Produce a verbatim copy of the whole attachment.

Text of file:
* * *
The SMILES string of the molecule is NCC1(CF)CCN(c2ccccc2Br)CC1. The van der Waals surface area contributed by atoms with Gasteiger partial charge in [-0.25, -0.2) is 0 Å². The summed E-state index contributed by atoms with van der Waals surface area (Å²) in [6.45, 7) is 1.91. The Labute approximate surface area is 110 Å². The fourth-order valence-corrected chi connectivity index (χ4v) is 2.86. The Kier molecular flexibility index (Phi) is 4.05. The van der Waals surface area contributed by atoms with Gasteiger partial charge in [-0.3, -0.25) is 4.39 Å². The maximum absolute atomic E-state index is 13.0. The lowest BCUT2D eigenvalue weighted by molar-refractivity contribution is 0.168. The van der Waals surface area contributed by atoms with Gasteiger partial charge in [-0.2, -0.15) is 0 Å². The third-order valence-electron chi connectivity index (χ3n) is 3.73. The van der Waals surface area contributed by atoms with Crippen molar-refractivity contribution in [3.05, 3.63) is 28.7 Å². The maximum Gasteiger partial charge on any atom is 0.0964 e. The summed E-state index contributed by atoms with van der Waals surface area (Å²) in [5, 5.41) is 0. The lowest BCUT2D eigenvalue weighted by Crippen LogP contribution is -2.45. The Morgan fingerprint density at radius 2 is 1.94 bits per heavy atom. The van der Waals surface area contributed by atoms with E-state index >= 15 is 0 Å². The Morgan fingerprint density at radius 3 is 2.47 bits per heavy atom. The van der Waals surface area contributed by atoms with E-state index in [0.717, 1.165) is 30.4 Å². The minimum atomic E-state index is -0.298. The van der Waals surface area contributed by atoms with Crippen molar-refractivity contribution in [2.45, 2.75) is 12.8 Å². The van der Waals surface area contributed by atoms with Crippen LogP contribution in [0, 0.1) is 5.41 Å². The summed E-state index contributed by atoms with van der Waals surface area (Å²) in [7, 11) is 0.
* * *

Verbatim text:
The SMILES string of the molecule is NCC1(CF)CCN(c2ccccc2Br)CC1. The van der Waals surface area contributed by atoms with Gasteiger partial charge in [-0.25, -0.2) is 0 Å². The summed E-state index contributed by atoms with van der Waals surface area (Å²) in [6.45, 7) is 1.91. The Labute approximate surface area is 110 Å². The fourth-order valence-corrected chi connectivity index (χ4v) is 2.86. The Kier molecular flexibility index (Phi) is 4.05. The van der Waals surface area contributed by atoms with Gasteiger partial charge in [-0.3, -0.25) is 4.39 Å². The maximum absolute atomic E-state index is 13.0. The lowest BCUT2D eigenvalue weighted by molar-refractivity contribution is 0.168. The van der Waals surface area contributed by atoms with Gasteiger partial charge in [-0.2, -0.15) is 0 Å². The third-order valence-electron chi connectivity index (χ3n) is 3.73. The van der Waals surface area contributed by atoms with Crippen molar-refractivity contribution in [3.05, 3.63) is 28.7 Å². The maximum Gasteiger partial charge on any atom is 0.0964 e. The summed E-state index contributed by atoms with van der Waals surface area (Å²) in [5, 5.41) is 0. The lowest BCUT2D eigenvalue weighted by Crippen LogP contribution is -2.45. The Morgan fingerprint density at radius 2 is 1.94 bits per heavy atom. The van der Waals surface area contributed by atoms with E-state index >= 15 is 0 Å². The Morgan fingerprint density at radius 3 is 2.47 bits per heavy atom. The van der Waals surface area contributed by atoms with E-state index in [0.717, 1.165) is 30.4 Å². The minimum atomic E-state index is -0.298. The van der Waals surface area contributed by atoms with Crippen molar-refractivity contribution in [2.45, 2.75) is 12.8 Å². The van der Waals surface area contributed by atoms with Crippen LogP contribution in [0, 0.1) is 5.41 Å². The summed E-state index contributed by atoms with van der Waals surface area (Å²) in [7, 11) is 0.